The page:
Obama to campaign for Biden in Florida, Georgia on Monday

Obama to campaign for Biden in Florida, Georgia on Monday
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Former President Obama will head to Florida and Georgia on Monday to stump for Joe BidenJoe BidenKlain on Manchin's objection to Neera Tanden: He 'doesn't answer to us at the White House' Senators given no timeline on removal of National Guard, Capitol fence Overnight Defense: New Senate Armed Services chairman talks Pentagon policy nominee, Afghanistan, more | Biden reads report on Khashoggi killing | Austin stresses vaccine safety in new video MORE and down-ballot Democrats on the eve of Election Day, the former vice president’s campaign announced. 

Obama will campaign on behalf of Biden and Georgia Democratic Senate candidates Jon Ossoff and Raphael Warnock in Atlanta. He will also travel to South Florida, a key Democratic stronghold in the Sunshine State to rally support for Biden’s presidential bid.

The former president has taken a more active role in campaigning for Biden in recent weeks. He is set to appear alongside his former vice president at events in Detroit and Flint, Mich., on Saturday.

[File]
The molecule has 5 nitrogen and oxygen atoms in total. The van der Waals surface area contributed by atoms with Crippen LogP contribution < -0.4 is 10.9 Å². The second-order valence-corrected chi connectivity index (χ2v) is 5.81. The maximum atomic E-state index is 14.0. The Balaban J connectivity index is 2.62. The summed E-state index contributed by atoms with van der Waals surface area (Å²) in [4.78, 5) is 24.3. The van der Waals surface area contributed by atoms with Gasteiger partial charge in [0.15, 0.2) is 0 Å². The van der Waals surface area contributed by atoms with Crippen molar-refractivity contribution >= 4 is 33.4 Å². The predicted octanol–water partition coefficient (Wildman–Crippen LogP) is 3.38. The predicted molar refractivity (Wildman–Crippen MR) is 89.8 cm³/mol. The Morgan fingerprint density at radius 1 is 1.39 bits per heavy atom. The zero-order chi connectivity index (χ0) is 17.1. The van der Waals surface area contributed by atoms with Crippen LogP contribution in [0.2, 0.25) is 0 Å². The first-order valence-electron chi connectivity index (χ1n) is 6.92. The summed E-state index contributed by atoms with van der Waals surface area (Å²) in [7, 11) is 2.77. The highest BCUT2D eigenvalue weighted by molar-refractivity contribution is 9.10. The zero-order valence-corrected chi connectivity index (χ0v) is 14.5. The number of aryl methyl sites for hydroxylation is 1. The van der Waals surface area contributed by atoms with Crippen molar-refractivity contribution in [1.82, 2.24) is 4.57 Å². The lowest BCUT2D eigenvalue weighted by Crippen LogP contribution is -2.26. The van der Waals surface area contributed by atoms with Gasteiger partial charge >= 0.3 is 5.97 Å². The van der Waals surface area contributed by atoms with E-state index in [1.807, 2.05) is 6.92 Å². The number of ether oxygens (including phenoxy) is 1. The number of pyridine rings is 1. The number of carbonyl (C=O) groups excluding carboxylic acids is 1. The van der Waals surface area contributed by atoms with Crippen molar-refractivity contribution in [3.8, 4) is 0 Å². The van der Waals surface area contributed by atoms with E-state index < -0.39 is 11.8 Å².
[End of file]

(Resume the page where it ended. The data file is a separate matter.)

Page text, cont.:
That Biden’s campaign is dispatching one of the Democratic Party’s most influential and popular figures to two Southern battlegrounds ahead of Election Day is the latest sign of the campaign’s increasing bullishness about states that President TrumpDonald TrumpSenators given no timeline on removal of National Guard, Capitol fence Democratic fury with GOP explodes in House Georgia secretary of state withholds support for 'reactionary' GOP voting bills MORE won in 2016.

Trump will almost certainly need to win both again to secure a second term in the White House.

Florida is a perennial swing state, where elections are often decided by ultranarrow margins, so it’s not unusual that Biden’s campaign is scheduling events in the state so close to the election. 

Georgia, however, is a newer battleground for Democrats. The state has traditionally been a safe haven for Republican candidates, who have carried it in every presidential election since 1996. But the state’s rapidly growing population and changing demographics have put it in play for Democrats, with recent polls showing Biden with narrow single-digit leads over Trump.

If he hopes to win Georgia on Tuesday, Biden will have to maximize turnout among Black voters and suburban white voters in the Atlanta area. But in a sign that he may see some opportunity beyond the state’s Democratic stronghold, the former vice president held an event in Warm Springs, Ga., a rural town roughly 70 miles south of Atlanta, this week.